It’s important to point out some positive aspects of this speech and the event in which it was set. Acknowledgement of the sovereignty of almighty God and the saving Gospel of Jesus Christ were mentioned at the heart of the British legislature; a large group of Parliamentarians clearly are people of faith, and the assembled throng participated in prayer and worship within the seat of Government. Good Christian agencies organizing the meeting such as Care and Bible Society as well as the Church of England clearly have access to speak truth to power. Archbishop Justin, as well as being able to communicate clearly and simply his own faith in Jesus, is passionate about the global church and its mission, and never loses an opportunity to use examples from around the world to remind the affluent of their responsibilities and their need to remain humble and spiritually aware.
So the Archbishop’s plan seems to be to keep a place for the church at the heart of the British establishment, with the opportunity to talk about Jesus Christ and prayer, by appealing to common compassion for the underprivileged whom the church serves, and asking the world to witness how the church deals with its disagreements in a peaceful way. This might be an effective strategy if internally the church was united on its core beliefs and was only disagreeing about peripheries. But the disagreements are much more profound than this, not only about women and sexuality but now even euthanasia and indeed basic understandings about Scripture, God and humanity.
As has been said many times, the idea of “good disagreement” implies that these core doctrinal divisions do not really matter – we need to paper over the cracks and portray a united face to the world as this is our main mission strategy. In practice this means building a liberal consensus with those in power in which permission is given occasionally to talk about Jesus as part of an inoffensive programme of worship, prayer and practical service, and marginalizing those “fundamentalists” who are more certain of absolute theological non-negotiables. But if those who insist on the historic Christian message are branded as those who “use truth like a club to beat others with”, its difficult to see where the spiritual power of the church will come from in future.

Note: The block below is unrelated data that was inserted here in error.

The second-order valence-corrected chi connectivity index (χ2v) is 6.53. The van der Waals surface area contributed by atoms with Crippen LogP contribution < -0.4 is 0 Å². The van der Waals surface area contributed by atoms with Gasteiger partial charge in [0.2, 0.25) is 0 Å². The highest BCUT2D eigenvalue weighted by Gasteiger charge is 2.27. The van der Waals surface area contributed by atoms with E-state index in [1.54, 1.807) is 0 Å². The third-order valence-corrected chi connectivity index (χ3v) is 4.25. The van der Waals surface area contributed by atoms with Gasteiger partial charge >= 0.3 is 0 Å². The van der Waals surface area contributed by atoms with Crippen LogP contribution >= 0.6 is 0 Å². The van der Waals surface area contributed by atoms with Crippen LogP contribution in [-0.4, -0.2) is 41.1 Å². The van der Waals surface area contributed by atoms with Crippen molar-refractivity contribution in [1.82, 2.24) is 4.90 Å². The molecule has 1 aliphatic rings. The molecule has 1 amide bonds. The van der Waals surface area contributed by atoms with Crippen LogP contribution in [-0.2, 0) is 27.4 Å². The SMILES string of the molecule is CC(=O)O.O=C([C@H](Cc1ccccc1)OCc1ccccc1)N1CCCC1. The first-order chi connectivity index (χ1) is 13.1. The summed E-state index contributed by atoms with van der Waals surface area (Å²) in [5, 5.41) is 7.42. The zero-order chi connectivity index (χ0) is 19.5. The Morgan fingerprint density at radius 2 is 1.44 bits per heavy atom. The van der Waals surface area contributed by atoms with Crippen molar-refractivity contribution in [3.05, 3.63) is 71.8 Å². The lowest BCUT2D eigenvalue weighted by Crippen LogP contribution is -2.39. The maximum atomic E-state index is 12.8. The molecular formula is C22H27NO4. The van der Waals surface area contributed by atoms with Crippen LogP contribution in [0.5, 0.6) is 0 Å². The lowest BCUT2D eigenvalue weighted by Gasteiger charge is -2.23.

But also, there is an assumption in the Archbishop’s strategy that appealing to stories about poverty will always elicit compassion and openness to the message of faith. In other words, appeals to social justice, whether for issues at home or overseas, are not so much a prophetic counter cultural challenge as a starting point of shared values. But for how long? Welby has often said that young people no longer have any remaining taboos about sex. But research on the social attitudes of under 30’s is also showing a consistent picture of young people brought up with little sense of social responsibility.
If any of these young people do buck the trend and start to explore the Christian faith, will they receive a clear message from the church about a counter-cultural Gospel which offers salvation as a free gift for those who repent and believe in Jesus as taught in Scripture? Or will they be told that the interpretation of the Gospel is under review as part of Facilitated Conversations? And in order for them to repent, will they be confronted with the rebellion of their celebration of and participation in sexual sin, as well as increasingly their lack of compassion for the poor and their idolatry of personal identity? These three areas were constantly highlighted by the prophets as attitudes which brought God’s judgment.
The very idea of a Parliamentary Prayer Breakfast is courageous in the face of secularist fury and so the fact that it happens every couple of years is to be celebrated, but with caution. A standing ovation for the Archbishop in Parliament should set Luke 6:26 alarm bells ringing when so few people in the nation follow Christ, and so much of the Christian heritage is being rapidly eroded by the very people joining in the applause.